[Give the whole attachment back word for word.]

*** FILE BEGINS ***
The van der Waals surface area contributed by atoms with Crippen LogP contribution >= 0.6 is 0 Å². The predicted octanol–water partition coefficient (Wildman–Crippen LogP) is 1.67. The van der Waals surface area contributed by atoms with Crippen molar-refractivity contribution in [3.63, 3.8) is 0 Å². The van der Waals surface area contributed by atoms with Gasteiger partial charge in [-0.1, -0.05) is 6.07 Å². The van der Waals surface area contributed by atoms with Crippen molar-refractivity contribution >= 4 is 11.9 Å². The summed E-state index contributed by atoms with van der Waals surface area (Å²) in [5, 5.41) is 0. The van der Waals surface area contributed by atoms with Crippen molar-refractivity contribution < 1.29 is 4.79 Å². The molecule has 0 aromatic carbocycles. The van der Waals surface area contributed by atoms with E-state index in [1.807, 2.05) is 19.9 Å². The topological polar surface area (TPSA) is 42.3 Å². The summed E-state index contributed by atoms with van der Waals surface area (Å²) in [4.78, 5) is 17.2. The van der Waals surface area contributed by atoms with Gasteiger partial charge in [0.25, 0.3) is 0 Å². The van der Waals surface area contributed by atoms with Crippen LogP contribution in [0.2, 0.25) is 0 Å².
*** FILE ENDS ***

The van der Waals surface area contributed by atoms with Crippen LogP contribution >= 0.6 is 0 Å². The predicted octanol–water partition coefficient (Wildman–Crippen LogP) is 1.67. The van der Waals surface area contributed by atoms with Crippen molar-refractivity contribution in [3.63, 3.8) is 0 Å². The van der Waals surface area contributed by atoms with Gasteiger partial charge in [-0.1, -0.05) is 6.07 Å². The van der Waals surface area contributed by atoms with Crippen molar-refractivity contribution >= 4 is 11.9 Å². The summed E-state index contributed by atoms with van der Waals surface area (Å²) in [5, 5.41) is 0. The van der Waals surface area contributed by atoms with Crippen molar-refractivity contribution < 1.29 is 4.79 Å². The molecule has 0 aromatic carbocycles. The van der Waals surface area contributed by atoms with E-state index in [1.807, 2.05) is 19.9 Å². The topological polar surface area (TPSA) is 42.3 Å². The summed E-state index contributed by atoms with van der Waals surface area (Å²) in [4.78, 5) is 17.2. The van der Waals surface area contributed by atoms with Gasteiger partial charge in [0.25, 0.3) is 0 Å². The van der Waals surface area contributed by atoms with Crippen LogP contribution in [0.2, 0.25) is 0 Å².